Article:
Brandon Gallagher is probably busy right now. While I don't know that for sure, it's an educated guess considering the dude's growing resume. The former drummer for New Jersey outfit Old Wounds, Brandon just dropped a new EP from Coarse, the bi-coastal project he and guitarist/vocalist Ryan Knowles started last year. Cut and Preserved features a brand-new track ("The People of the State of New York vs. Coarse") and three remixes featuring members such bands as Street Sects and The Armed.
In addition to Coarse, Brandon is an accomplished graphic designer, collaborating with artists and labels via The Chain, the boutique publicity and consulting firm he co-founded alongside Justin Pearson (Three One G Records, The Locust) and Curran Reynolds (Body Stuff, Today Is the Day) in 2017.
Despite his crammed schedule, Brandon spoke with me about his music, design influences, and the work he's doing at his (cool) day job.
This marks the first time Coarse is working with 6131 Records, a label that has had a very diverse roster of artists throughout the years, but started out in the hardcore scene. How did you and the label connect?
Sean [Rhorer] reached out to us and said he dug the EP we had self-released last summer, and we just started talking about what we wanted to do with the band. Both Ryan and I agreed that we weren’t going to jump into anything with Coarse because at the end of the day it’s an art project for the both of us. After a couple discussions, I realized he understood our vision and I was also intrigued by the diversity that 6131 has and how Coarse would fit on a label like that. Fast forward a couple months and we’re stoked on how it’s been going and what they’ve brought to the table for us thus far.
Kerrang! recently described the new Coarse material as a mix of Coalesce and Author & Punisher, which I think is a really good call on their part. That addresses the industrial influence that comes through clearly on Cut and Preserved. It reminds me when Godflesh would release those singles back in the ‘90s with the remixes where you didn’t know what to expect. Is that the kind of open-ended spirit you wanted to follow for the new release, and can we expect more of that in the future from Coarse?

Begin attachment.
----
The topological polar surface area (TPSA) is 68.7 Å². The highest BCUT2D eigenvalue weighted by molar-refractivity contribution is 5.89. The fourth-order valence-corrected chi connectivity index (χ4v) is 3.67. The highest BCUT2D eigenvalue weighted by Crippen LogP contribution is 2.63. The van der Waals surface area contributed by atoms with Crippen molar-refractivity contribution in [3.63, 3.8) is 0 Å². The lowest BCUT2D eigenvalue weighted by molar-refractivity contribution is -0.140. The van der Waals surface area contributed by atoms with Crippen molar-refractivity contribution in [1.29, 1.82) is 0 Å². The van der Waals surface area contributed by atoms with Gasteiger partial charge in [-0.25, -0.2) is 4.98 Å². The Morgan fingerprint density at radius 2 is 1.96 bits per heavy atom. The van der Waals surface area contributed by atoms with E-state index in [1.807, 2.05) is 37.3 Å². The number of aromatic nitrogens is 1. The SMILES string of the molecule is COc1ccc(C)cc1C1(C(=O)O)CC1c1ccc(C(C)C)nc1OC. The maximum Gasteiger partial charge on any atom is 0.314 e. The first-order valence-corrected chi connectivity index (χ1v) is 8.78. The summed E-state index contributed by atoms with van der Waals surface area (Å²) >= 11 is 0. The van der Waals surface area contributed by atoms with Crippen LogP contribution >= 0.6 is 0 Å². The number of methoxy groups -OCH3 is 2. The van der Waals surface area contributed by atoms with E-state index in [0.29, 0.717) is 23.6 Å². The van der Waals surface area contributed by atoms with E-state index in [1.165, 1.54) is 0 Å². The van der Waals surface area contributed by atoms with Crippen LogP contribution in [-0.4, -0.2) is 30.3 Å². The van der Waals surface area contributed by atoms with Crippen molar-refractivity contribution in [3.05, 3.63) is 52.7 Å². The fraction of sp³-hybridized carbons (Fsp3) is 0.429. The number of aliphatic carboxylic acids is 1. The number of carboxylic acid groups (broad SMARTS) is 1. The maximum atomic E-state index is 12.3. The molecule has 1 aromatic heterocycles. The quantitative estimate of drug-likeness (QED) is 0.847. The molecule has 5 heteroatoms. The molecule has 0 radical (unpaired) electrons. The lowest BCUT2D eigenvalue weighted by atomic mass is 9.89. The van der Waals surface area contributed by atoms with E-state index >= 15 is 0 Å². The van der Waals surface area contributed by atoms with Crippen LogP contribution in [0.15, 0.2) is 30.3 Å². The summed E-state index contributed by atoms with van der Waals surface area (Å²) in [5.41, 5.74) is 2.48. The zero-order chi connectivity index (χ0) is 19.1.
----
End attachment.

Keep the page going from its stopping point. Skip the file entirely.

Kerrang! has a lot of great writers and editors working for them and they know their shit, so yeah I was really stoked on that comparison coming from them. Cut and Preserved was a total experiment. When we wrote the "I" EP, I knew I wanted to incorporate elements of industrial and electronic music, but at the time it was still pretty fresh. Plus, Ryan and I wrote those songs straight through in 4 days time, and I was stoked on how they came out so we decided to keep it moving and release it.
As we began working on new material and had the Japan and Euro dates coming up, a lot of work went into that side of things mainly because how we perform live as a two-piece. I had some of these songs put together and written already so we played them live in Japan. People thought it was cool and ultimately we decided to keep diving into it and that’s how Cut and Preserved really took shape.
How did you go about deciding which outside collaborators you wanted to send the tracks to for the remixes? Also, did you give them any kind of context before you sent them the track, or did you just email the files with no explanations?
I had never been in touch with Leo (Street Sects) personally, but we have a lot of mutuals and I’m a big fan of the band. I just shot him an email with a little background about Coarse, a super rough track, and asked if he was into it and wanted to collab. Fast forward a couple months later and he had sent me a bunch of stems and I had mixed it into the track. The same with The Armed. I’ve been into the band for a while, and know a few of them because of their killer video/production (If you haven’t seen any of their music videos, or their album artwork, or just fucking anything they do go check it out).